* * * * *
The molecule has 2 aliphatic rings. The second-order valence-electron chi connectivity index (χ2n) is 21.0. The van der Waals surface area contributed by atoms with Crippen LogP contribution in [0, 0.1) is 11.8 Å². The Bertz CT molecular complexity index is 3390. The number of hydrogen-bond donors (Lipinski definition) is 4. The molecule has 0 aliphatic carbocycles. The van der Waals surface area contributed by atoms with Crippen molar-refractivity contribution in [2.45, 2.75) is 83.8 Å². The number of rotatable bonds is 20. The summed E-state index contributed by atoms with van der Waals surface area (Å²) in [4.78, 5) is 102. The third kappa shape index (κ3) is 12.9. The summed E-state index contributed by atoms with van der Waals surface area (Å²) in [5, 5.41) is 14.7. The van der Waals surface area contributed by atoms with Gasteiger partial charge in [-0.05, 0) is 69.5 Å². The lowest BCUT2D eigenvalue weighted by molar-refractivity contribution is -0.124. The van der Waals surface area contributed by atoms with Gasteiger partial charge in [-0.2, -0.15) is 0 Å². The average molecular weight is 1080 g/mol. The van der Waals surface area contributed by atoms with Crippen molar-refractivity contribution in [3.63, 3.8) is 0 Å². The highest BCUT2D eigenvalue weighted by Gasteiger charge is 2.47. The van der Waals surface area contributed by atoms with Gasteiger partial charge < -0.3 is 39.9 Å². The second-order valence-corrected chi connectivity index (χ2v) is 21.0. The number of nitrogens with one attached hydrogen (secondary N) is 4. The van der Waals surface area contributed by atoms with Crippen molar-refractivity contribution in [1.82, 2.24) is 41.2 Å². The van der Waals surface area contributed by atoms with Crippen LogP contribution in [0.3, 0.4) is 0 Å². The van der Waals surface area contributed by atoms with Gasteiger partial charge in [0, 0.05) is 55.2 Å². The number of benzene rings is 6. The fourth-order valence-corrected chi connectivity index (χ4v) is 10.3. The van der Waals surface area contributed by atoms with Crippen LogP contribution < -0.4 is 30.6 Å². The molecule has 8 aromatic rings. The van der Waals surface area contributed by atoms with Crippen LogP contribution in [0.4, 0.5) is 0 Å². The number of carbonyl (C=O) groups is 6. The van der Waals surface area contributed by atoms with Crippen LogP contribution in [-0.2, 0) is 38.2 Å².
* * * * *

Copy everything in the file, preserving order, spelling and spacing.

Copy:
The molecule has 2 aliphatic rings. The second-order valence-electron chi connectivity index (χ2n) is 21.0. The van der Waals surface area contributed by atoms with Crippen LogP contribution in [0, 0.1) is 11.8 Å². The Bertz CT molecular complexity index is 3390. The number of hydrogen-bond donors (Lipinski definition) is 4. The molecule has 0 aliphatic carbocycles. The van der Waals surface area contributed by atoms with Crippen molar-refractivity contribution in [2.45, 2.75) is 83.8 Å². The number of rotatable bonds is 20. The summed E-state index contributed by atoms with van der Waals surface area (Å²) in [4.78, 5) is 102. The third kappa shape index (κ3) is 12.9. The summed E-state index contributed by atoms with van der Waals surface area (Å²) in [5, 5.41) is 14.7. The van der Waals surface area contributed by atoms with Gasteiger partial charge in [-0.05, 0) is 69.5 Å². The lowest BCUT2D eigenvalue weighted by molar-refractivity contribution is -0.124. The van der Waals surface area contributed by atoms with Gasteiger partial charge in [-0.2, -0.15) is 0 Å². The average molecular weight is 1080 g/mol. The van der Waals surface area contributed by atoms with Crippen molar-refractivity contribution in [3.63, 3.8) is 0 Å². The highest BCUT2D eigenvalue weighted by Gasteiger charge is 2.47. The van der Waals surface area contributed by atoms with Gasteiger partial charge < -0.3 is 39.9 Å². The second-order valence-corrected chi connectivity index (χ2v) is 21.0. The number of nitrogens with one attached hydrogen (secondary N) is 4. The van der Waals surface area contributed by atoms with Crippen molar-refractivity contribution in [1.82, 2.24) is 41.2 Å². The van der Waals surface area contributed by atoms with Crippen LogP contribution in [0.3, 0.4) is 0 Å². The van der Waals surface area contributed by atoms with Gasteiger partial charge in [0, 0.05) is 55.2 Å². The number of benzene rings is 6. The fourth-order valence-corrected chi connectivity index (χ4v) is 10.3. The van der Waals surface area contributed by atoms with Crippen LogP contribution < -0.4 is 30.6 Å². The molecule has 8 aromatic rings. The van der Waals surface area contributed by atoms with Crippen LogP contribution in [0.4, 0.5) is 0 Å². The number of carbonyl (C=O) groups is 6. The van der Waals surface area contributed by atoms with Crippen LogP contribution in [-0.2, 0) is 38.2 Å².